The Theory Of Bodyweight Memory™
You are about to read one of my most recent and brand-spanking new theories that just might change the way you think about weight management. I call it, Bodyweight Memory.
The idea came about on Friday the 13th (how ironic eh?) when I was looking at some hard data of my own bodyweight over the years along with some of my logs. I’m one of those people that writes everything down… if I had troubles, it’s going in the log. If a workout was awesome and I had no problems, then that shit is also going in my log also. One interesting thing I found was that when I wanted to fluctuate between my previously acquired weight, it wasn’t much of a problem. Could be done within a month or two. But when I wanted to beyond what I had achieved in the past… now all of a sudden the task was exponentially harder. Let’s look into an example.
My weight and body fat rangers between these two levels: 130 @ 6%BF & 150 @ 7-8%BF. The picture most of you see of me is of when I was at 140 at around 6%BF… and my protocol to get there is simple. Bust my ass and feed for about 6 weeks till I’m 150, then spend 2 weeks cutting down to around 145-140 so I can look lean, mean and sexy for the camera. I’ve done this for years and the odd thing is that it doesn’t matter if I’m at 130, 135 or 140… getting to 150 never takes me more than 6 weeks. It’s like my body knows…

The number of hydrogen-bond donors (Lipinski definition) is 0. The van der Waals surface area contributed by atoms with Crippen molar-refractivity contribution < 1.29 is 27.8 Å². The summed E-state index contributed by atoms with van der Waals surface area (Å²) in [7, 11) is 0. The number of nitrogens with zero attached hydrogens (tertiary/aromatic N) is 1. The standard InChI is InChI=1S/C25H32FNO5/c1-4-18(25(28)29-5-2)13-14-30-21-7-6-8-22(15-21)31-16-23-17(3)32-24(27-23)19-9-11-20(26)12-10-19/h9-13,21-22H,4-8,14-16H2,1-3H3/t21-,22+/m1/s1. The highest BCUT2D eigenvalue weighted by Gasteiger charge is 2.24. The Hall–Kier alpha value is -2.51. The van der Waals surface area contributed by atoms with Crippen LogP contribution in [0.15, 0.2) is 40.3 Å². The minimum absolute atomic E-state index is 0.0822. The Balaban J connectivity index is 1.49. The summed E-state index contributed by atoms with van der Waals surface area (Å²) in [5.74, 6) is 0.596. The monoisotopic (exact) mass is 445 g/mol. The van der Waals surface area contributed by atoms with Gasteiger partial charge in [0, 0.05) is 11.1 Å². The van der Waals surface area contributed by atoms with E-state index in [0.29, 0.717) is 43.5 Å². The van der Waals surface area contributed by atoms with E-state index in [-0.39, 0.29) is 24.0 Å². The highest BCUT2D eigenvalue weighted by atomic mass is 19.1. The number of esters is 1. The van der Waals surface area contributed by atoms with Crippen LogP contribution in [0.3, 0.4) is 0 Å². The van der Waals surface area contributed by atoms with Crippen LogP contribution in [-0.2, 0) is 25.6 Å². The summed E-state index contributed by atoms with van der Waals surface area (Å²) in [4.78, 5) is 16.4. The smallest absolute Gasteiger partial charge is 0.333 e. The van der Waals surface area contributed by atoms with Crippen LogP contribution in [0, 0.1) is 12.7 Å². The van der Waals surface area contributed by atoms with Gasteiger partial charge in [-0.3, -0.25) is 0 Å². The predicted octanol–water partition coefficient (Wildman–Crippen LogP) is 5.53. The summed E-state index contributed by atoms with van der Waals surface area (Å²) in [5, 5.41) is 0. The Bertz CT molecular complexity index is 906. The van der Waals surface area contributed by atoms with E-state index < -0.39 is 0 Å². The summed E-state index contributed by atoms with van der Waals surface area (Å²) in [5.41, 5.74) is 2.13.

However, when I once tried to go above 150 – it was fucking hell. It was not impossible (I hit 153) but the effort required almost doubled. I had to stuff my face even at times when my stomach feels full and while it was no fun, it was the only way to see results. On the contrary, I’m sure if I ever tried to drop below 130 my body would tell me to go take a hike and/or jump off a bridge… but not that I would, it’s too light even for power tumbling reasons.
Now, I figured this might just be me or whatever and so I didn’t pay much attention to it. But then I got curious and started to look at the data from my E-Training clients. What I found was that my little “hunch” was true across the board… » Click To Continue Reading